[REVIEW] End of Month Review # 24 - December 2005 [spoilers]

Tom Russell milos_parker at yahoo.com
Thu Jan 5 12:56:08 PST 2006

Saxon Brenton wrote:

<<Green Knight #3 
An Eightfold [8FOLD] series 
by Tom Russell>>


<< To be fair Ray tries to leaves Clues 
to prompt Anders to ask the right questions, but since
Anders isn't part 
of the superhero world he doesn't even realise that
there's a mystery to 
be solved. That and that alone prevents me from
throwing up my arms and 
kvetching, 'Eh, ya schmuck, just go the whole ten
yards with the Harry 
Potter schtick and make him sleep in the cupboard
under the stairs'.>>

There'll be more on Anders as the series presses on. 
The story is, essentially, about two relationships:
Anders and Ray, and Martin and Ray.  Since Martin's
relationship with Ray is more concrete, has more
definition-- sidekick and superhero, protege and
mentor-- it's taken somewhat center stage at the
moment.  Anders's relationship with his father is
defined by the distance they feel, the estrangement--
and so it's much more difficult to protray it in a
meaningful way.  Expect this focus to shift as the
series continues.

Speaking of Potter, I highly recommend Eagle's very
insightful reviews of the first four Harry Potter
books.  He not only takes notice of the child abuse
sort of subplot, but finds a reason for it: structure.
 And, he points out, this goes across the board with
the whole Potter-verse; logic and cohesiveness is
subordinated to Rowling's structural concerns.

<<     I found the concept of the Mask Statement
pretty cool (is this a 
new concept, or simply something from somewhere else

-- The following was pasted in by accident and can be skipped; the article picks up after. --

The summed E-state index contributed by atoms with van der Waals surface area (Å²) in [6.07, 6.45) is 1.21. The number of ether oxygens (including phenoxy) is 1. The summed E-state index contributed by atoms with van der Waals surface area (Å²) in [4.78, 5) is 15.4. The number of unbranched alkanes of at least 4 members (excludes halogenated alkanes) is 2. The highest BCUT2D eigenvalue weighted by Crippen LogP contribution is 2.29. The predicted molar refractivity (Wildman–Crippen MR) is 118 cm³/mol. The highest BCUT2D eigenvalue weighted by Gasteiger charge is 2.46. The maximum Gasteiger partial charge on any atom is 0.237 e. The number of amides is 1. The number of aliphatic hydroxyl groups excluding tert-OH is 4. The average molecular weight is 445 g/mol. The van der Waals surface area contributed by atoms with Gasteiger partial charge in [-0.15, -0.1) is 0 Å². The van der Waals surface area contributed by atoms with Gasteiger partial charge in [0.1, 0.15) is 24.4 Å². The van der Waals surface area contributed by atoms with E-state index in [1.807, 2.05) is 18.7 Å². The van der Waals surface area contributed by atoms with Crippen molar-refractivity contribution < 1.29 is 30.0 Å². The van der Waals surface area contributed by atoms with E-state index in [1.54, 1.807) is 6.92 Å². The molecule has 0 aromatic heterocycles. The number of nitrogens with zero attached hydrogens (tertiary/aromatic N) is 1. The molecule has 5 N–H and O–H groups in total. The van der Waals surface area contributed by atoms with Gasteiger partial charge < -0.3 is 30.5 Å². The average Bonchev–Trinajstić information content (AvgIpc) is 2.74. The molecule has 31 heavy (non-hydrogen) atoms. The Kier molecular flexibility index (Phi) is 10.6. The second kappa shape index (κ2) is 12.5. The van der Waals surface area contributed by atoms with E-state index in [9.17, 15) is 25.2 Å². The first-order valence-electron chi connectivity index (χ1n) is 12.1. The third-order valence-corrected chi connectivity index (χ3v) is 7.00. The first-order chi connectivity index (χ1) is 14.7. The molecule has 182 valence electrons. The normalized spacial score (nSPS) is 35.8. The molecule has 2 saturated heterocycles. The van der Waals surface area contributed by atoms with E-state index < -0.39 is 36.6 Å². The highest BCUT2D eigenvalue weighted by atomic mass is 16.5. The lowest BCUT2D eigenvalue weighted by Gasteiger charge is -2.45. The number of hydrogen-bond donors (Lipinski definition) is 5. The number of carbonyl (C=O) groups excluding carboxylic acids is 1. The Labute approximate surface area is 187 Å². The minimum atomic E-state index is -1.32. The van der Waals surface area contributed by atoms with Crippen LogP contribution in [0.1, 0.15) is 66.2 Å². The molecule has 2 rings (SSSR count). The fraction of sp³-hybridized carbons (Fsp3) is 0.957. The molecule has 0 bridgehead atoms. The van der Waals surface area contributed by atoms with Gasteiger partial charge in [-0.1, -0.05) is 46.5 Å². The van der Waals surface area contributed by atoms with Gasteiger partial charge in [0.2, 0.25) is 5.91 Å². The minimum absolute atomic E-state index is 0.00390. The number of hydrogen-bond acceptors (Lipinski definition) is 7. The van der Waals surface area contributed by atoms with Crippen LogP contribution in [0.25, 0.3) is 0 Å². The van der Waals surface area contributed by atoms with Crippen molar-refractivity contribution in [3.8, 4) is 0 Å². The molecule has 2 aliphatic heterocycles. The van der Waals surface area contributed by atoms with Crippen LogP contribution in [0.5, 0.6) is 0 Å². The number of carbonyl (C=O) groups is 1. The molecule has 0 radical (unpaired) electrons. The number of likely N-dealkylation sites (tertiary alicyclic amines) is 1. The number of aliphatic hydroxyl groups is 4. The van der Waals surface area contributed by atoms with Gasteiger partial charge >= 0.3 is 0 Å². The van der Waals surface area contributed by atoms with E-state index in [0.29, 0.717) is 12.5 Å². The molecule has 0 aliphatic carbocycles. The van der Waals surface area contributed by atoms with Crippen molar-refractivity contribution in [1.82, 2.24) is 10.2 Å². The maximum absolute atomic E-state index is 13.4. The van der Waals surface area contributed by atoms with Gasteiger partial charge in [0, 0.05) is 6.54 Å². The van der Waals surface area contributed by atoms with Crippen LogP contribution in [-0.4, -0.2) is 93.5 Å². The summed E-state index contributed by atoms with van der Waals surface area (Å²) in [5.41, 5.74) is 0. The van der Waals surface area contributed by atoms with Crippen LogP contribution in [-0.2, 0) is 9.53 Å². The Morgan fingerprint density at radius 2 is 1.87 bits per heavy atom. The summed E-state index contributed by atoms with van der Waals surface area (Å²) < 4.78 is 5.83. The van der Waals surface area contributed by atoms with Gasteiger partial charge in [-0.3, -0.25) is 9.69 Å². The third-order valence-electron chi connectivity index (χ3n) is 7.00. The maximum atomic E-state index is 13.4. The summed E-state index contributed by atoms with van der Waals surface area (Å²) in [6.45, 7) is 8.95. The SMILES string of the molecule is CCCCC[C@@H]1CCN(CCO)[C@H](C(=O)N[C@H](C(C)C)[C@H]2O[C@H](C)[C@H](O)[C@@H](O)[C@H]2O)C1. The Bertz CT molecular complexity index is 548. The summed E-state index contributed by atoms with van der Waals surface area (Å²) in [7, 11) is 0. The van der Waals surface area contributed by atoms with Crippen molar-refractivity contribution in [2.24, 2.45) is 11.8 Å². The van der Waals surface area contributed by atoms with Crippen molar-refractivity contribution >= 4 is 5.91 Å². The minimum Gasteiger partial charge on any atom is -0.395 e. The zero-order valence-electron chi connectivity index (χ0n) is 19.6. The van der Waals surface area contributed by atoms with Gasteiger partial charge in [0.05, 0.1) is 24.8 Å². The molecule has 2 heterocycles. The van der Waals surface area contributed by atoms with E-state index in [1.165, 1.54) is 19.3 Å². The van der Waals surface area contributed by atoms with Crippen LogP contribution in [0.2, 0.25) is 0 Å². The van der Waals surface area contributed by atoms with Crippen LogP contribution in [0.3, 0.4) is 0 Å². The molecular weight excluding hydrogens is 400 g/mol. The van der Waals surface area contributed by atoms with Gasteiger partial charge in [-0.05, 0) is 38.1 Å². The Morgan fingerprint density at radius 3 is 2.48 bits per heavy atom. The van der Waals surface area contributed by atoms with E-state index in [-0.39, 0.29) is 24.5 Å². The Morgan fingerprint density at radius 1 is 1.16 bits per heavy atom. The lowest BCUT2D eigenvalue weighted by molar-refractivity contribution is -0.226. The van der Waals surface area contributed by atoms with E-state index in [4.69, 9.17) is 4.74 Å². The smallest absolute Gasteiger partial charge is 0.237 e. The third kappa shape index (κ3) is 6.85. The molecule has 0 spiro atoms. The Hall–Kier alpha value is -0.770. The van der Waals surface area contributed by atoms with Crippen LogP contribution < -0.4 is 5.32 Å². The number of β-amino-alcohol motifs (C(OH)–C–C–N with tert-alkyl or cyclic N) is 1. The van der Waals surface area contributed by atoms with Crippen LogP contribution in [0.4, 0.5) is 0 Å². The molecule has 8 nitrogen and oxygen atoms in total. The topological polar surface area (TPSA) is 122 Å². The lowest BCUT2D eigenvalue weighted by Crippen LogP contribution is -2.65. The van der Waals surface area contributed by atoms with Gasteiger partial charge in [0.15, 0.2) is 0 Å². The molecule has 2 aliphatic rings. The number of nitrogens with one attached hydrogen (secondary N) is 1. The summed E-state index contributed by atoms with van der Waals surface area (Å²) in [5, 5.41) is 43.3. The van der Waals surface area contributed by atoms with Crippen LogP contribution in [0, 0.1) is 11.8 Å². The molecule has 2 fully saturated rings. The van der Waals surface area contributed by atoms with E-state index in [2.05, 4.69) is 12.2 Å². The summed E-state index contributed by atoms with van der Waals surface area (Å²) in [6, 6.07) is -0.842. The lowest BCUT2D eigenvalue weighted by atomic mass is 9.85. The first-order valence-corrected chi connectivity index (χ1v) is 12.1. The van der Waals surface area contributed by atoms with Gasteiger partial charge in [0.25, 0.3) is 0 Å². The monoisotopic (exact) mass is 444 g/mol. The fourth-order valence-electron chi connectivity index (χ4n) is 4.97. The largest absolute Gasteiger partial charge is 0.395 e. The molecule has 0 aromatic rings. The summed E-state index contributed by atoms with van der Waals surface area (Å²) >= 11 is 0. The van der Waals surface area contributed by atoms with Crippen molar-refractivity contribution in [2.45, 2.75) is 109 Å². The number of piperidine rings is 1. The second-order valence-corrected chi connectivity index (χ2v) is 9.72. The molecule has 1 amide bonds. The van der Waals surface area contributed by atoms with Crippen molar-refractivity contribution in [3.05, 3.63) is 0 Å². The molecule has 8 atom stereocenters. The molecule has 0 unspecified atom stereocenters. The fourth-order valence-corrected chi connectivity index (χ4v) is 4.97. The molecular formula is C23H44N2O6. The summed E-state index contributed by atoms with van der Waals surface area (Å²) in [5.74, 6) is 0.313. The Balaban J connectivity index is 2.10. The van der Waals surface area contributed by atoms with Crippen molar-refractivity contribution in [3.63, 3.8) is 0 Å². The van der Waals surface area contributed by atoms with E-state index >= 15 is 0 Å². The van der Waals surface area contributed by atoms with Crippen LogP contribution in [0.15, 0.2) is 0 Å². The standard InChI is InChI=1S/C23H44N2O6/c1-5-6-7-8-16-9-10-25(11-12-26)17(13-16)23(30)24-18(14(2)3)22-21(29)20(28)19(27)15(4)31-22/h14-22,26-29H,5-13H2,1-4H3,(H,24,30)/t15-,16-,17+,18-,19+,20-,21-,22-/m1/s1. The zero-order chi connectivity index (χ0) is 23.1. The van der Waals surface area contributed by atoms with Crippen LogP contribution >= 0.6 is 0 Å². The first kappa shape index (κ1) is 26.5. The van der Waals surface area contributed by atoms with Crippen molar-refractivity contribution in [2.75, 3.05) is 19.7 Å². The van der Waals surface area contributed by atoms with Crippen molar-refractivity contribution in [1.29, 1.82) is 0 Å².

that I've missed?) 
but as Ray says, it's only workable as long as
everyone plays by the 

I've never run across it as a formal concept; however,
oftentimes I think I've come up with something new and
then found out how wrong I was (leave it to DC to
actually have a character named the Acro-Bat!).  It
seems such an obvious and necessary concept that I'd
be surprised if it hasn't been done before; on the
other hand, I think it's the nature of time in
mainstream superhero comics that is responsible for it
not having come about.

As we all know, all the stories in the modern Marvel
universe, for example, from the sixties to today, take
place within "the last ten years".  I'm fairly sure DC
is similiar in this respect, though I was always a
Marvel boy back in the day.

The last ten years rule has many repercussions. 
Conflating all the stories into this time frame means
either seriously wonky chronology-- Flash Thompson
must have served in Viet Nam in '99, for example-- or
serious retconning (oh, Flash wasn't in Nam, he was
in... uh... a UN Peace Keeping mission?).  But
ignoring that-- that doesn't really bother me as much
as it does other people-- the ten years rule affects
the genre itself, and the types of stories that can be
told in that genre.

With the last ten years rule, Marvel (again, using
them because I'm more familiar with them) has been
bereft of heroes since the end of World War II.  Fifty
years!  No wonder the public is so suspicious of
superheroes.  They're still new!

In the Golden Age, you have heroes and kid sidekicks. 
Not so many sidekicks in the modern age, in "the last
ten years".  Why is that?  Child endangerment laws,
for one.  There's no way anyone's going to let a ten
or twelve year old kid risk his life, no matter how